Remarkably, outgoing investment has been rising even more quickly. The figures suggest another back story to Lula’s rise in international standing: Brazilian mega-corporations are investing abroad on an unprecedented scale. The stock of Brazil’s external assets tripled from US$52 billion to US$162 billion between 2000 and 2008. The country’s overseas investments are now far more than those by corporations based in Mexico, or any other Latin American country. Outgoing investment has surged during the Lula years, from US$2.5 billion in 2005 to US$20.5billion in 2008. The pattern of big capital’s interest in certain sectors is confirmed by WIR 2009: Brazilian enterprises “continued to acquire assets abroad in mining and natural-resource based activities, such as foods and metal and steel” (p65) Again, privatised state enterprises are amongst the principal actors: mining conglomerate Vale holds US$18 billion, oil corporation Petrobras has US$12 billion, and Metalurgica holds US$7 billion in foreign assets. The end of the commodity price boom is however now threatening the stability of these assets; WIR 2009 suggests that the surge of outgoing capital in 2008 was to a large extent internal company loans transferring capital to “financially distressed affiliates abroad” (p65).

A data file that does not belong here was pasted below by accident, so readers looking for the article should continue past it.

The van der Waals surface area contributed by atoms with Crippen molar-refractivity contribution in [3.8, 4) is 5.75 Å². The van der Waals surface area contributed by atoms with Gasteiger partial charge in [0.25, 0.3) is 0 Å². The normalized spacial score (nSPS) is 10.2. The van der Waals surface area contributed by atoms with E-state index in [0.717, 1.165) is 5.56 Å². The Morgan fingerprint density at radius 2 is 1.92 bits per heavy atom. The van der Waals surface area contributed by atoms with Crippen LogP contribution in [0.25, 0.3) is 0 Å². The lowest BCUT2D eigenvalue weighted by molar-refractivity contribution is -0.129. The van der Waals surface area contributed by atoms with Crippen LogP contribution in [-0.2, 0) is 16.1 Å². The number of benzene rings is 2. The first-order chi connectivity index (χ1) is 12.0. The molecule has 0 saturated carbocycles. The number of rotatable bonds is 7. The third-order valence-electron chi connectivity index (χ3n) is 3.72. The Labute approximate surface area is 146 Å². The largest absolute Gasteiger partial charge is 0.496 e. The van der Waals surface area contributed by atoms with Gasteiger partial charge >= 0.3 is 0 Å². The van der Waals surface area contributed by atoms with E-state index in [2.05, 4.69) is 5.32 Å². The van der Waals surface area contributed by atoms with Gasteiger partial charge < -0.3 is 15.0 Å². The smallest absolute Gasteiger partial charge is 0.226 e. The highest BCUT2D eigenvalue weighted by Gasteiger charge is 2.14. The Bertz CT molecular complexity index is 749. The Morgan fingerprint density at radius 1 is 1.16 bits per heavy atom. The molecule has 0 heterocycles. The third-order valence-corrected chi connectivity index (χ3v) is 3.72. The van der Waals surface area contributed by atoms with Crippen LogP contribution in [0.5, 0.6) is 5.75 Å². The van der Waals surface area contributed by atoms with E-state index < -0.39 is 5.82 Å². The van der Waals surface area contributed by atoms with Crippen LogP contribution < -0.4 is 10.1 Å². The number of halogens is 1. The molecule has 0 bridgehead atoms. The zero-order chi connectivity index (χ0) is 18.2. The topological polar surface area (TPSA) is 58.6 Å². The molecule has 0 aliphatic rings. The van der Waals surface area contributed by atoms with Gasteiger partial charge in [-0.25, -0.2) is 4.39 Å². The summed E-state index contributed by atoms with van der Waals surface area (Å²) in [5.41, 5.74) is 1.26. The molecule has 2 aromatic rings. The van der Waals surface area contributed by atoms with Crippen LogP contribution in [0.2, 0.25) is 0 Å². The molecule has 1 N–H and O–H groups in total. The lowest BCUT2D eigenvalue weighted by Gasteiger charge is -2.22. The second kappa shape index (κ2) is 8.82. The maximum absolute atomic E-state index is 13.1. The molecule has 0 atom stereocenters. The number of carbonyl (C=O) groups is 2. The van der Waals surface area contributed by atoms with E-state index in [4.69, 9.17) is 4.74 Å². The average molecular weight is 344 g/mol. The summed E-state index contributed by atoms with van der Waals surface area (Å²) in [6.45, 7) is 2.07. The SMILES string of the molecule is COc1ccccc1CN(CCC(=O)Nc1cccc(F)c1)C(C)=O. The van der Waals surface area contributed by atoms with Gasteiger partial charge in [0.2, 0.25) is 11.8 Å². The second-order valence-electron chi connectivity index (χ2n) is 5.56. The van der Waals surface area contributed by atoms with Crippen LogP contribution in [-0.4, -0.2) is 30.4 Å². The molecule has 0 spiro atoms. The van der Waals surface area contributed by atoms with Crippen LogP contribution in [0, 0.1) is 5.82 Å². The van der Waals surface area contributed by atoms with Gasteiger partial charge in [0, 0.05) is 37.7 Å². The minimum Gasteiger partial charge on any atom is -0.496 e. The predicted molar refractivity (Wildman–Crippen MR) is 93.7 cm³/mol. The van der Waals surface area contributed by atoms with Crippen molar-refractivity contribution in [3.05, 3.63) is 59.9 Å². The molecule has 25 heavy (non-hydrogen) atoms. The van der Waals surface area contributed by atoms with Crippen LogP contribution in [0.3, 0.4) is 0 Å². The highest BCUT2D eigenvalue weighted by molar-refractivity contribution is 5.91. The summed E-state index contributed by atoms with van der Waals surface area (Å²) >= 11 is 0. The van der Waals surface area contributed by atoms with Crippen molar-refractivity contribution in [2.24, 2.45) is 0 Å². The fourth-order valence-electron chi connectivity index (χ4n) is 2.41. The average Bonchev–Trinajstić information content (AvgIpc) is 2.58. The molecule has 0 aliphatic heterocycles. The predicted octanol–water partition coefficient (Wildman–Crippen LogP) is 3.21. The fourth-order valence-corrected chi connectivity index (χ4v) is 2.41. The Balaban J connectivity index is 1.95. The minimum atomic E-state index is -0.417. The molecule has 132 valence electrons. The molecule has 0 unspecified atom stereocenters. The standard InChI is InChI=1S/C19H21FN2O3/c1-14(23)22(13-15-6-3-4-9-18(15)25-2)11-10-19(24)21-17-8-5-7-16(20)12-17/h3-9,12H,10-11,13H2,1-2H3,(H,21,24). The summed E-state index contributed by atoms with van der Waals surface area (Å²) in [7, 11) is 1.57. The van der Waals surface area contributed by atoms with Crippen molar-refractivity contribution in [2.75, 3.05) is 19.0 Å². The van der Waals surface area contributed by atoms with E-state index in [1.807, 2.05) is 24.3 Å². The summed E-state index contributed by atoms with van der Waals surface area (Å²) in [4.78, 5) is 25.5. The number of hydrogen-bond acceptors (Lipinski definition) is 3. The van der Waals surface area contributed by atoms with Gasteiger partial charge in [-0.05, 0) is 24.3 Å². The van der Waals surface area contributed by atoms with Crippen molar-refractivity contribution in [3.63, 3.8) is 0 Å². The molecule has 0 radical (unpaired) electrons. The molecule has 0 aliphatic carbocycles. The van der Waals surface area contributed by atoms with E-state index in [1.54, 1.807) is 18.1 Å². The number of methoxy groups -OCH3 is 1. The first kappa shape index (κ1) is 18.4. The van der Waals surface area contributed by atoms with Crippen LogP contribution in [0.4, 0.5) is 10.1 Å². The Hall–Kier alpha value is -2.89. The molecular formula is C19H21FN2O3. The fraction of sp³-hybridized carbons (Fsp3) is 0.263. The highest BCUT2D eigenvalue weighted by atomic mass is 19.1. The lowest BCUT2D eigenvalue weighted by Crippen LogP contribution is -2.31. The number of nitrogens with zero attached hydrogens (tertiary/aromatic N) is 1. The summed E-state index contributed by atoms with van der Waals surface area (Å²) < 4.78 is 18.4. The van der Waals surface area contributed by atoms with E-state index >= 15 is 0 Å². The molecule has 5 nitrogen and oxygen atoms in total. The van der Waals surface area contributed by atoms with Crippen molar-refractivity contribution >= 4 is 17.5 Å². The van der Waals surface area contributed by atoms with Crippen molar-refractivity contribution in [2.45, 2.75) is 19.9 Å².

Where is this boom in Brazil’s FDI going to? Unfortunately the aggregate figures of the WIR 2009 only go up to 2002. In that year the major host countries of Brazilian investment were, in order, the US, Portugal and Bolivia. The report does, however, provide an indication of more recent trends, for it shows that Latin America’s top ten corporate acquisitions in 2008 include five acquisitions by Brazilian corporations in the metal and food sectors purchasing companies in the US, Germany and Italy (p69). From anecdotal accounts by friends in Colombia and other countries, I suspect that there is a general influx of Brazilian capital across Latin America, an area for more research.